Sunday, July 20, 2008
All of us have itches we really shouldn’t scratch. Vaporizing the slow driver in front of me or breaking into my neighbors wine cellar and binging on Bordeaux are itches that plague me repeatedly but that I manage (so far) to avoid scratching.
A Poison-ivy (Toxicodendron radicans) rash is another thing one should avoid scratching. Obviously, the best way to ease this temptation is to avoid having it in the first place. Hence this post. Poison-ivy infests the Mesa Trail this time of year and does not always stay neatly on the side of the trail but in several locations grows between the rocks in the middle of the trail. I have seen many hikers blissfully rubbing ankles with the leaves.
Poison-ivy has and oil called urushiol on the leaves that react most unpleasantly with human skin. Contact with the oil either through touching the plant or touching something has touched the plant (e.g. your dog, your clothes) can also transfer the oil. One should note that it is not just the leaves but also the vines and roots contain this oil.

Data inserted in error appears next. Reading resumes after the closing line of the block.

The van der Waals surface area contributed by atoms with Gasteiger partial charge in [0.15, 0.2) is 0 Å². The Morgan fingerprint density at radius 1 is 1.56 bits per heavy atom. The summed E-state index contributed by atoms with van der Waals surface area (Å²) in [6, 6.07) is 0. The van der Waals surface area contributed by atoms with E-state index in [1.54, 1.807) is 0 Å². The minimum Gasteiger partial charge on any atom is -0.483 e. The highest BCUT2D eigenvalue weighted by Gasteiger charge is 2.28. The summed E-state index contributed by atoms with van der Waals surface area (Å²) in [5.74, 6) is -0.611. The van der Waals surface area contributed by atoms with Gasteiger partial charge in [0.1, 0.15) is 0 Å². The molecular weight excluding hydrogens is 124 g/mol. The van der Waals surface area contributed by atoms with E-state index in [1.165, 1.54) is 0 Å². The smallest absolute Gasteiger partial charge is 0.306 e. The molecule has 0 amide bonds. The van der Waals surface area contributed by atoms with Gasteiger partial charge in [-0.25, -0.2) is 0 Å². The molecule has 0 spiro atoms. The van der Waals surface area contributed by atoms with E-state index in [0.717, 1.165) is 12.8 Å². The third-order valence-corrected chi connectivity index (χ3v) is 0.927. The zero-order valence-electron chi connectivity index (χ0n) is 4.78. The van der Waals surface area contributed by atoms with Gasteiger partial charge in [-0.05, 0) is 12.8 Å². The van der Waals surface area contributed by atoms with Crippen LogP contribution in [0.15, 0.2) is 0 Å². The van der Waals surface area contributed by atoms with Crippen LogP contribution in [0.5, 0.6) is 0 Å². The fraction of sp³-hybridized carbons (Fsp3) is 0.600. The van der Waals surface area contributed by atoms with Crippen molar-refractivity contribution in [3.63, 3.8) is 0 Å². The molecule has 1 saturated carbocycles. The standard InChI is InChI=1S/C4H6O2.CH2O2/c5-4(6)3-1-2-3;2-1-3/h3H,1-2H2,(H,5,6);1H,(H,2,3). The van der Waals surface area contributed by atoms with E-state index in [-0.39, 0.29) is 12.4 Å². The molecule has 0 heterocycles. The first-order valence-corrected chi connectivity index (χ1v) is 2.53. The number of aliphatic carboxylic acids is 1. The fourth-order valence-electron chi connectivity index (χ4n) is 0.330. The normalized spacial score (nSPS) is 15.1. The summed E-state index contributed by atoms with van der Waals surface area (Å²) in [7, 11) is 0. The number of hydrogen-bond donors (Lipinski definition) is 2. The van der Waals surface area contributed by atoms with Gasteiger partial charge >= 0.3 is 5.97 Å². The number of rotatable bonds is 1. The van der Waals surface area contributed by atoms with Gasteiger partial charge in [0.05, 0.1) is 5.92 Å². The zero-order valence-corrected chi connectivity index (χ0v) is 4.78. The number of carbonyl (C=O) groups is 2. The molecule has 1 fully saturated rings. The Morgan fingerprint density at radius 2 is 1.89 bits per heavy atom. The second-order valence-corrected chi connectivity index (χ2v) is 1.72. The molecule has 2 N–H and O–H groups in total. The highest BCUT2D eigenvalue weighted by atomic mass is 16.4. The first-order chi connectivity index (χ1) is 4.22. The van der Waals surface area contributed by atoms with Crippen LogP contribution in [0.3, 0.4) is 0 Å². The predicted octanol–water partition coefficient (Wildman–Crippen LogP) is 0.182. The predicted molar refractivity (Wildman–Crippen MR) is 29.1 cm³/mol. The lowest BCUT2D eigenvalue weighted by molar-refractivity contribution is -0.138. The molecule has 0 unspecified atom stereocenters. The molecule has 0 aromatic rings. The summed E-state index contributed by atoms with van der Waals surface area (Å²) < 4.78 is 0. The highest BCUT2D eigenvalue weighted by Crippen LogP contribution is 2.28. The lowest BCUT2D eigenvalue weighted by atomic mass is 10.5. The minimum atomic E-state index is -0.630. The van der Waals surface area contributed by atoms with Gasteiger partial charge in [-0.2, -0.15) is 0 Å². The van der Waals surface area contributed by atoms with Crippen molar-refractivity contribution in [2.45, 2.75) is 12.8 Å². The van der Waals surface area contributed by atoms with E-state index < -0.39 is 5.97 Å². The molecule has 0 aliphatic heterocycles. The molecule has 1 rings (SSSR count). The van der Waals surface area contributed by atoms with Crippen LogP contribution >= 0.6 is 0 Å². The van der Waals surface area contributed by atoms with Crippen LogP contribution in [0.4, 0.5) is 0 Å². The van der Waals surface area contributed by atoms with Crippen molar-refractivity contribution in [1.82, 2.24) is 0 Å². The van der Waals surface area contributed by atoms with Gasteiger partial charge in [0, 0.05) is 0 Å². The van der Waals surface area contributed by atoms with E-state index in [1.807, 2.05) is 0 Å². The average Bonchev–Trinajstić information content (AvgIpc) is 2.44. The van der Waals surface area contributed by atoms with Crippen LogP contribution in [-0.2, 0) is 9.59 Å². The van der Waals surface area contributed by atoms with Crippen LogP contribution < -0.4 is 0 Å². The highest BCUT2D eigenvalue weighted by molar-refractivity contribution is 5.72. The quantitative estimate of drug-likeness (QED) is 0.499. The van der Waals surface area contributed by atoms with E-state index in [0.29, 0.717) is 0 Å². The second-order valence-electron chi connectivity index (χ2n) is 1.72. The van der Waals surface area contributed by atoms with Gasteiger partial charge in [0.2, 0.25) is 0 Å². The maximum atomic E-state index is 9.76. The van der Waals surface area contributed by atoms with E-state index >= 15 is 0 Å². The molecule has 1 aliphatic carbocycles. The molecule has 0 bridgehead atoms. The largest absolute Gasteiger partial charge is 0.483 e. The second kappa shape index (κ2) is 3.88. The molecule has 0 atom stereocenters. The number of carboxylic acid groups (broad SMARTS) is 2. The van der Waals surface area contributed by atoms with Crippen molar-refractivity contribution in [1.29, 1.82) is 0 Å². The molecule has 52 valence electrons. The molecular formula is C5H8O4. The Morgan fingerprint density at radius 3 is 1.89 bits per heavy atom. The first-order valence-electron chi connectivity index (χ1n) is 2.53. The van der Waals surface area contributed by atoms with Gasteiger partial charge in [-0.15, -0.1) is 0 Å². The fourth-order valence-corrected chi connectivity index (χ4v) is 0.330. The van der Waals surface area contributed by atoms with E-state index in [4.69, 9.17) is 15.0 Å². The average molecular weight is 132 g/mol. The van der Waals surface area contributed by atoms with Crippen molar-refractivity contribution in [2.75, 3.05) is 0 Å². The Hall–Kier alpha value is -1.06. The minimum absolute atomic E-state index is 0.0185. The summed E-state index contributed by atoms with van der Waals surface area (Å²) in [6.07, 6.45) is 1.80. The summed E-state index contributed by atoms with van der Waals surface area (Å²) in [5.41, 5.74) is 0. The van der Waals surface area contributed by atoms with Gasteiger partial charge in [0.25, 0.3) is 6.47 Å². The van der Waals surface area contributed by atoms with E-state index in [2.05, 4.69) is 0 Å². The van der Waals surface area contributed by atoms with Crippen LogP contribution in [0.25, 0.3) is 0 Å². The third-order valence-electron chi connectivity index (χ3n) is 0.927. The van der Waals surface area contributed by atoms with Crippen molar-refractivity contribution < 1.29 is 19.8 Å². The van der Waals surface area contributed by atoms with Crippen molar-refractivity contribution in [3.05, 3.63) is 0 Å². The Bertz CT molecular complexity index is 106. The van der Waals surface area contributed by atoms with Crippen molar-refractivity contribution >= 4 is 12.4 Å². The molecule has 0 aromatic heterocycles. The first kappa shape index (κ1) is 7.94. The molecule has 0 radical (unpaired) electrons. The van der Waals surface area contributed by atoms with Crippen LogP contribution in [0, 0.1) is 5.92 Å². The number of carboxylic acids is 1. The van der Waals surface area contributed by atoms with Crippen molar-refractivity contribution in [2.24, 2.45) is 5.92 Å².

The rash caused by Poison-ivy can be a small itch or a big itch. It really depends upon your immune system. Some people get a small spot of oil on their skin and they will have a small itchy area. In others, this small exposure will cause a full body reaction. Still others seem to be immune. There are various pharmaceutical products out there to treat a Poison Ivy rash. Best to talk to your Pharmacist to determine the latest greatest. The rash can last from one to three weeks.
Poison-ivy has three green almond-shaped leaves that grow in a cluster, which is the source of the mnemonics “Leaves of three…let it be.” The leaves in our area are straight edges but I have seen pictures where the leaves are crenulated like Poison Oak (west coast), so don’t let that fool you. There is a definite sheen to the leaves that can make them shinny. In the fall the leaves can turn reddish. Note they do not make an appropriate Thanksgiving table display. The oil can remain active for years after the plant is dead so be cautious handling it.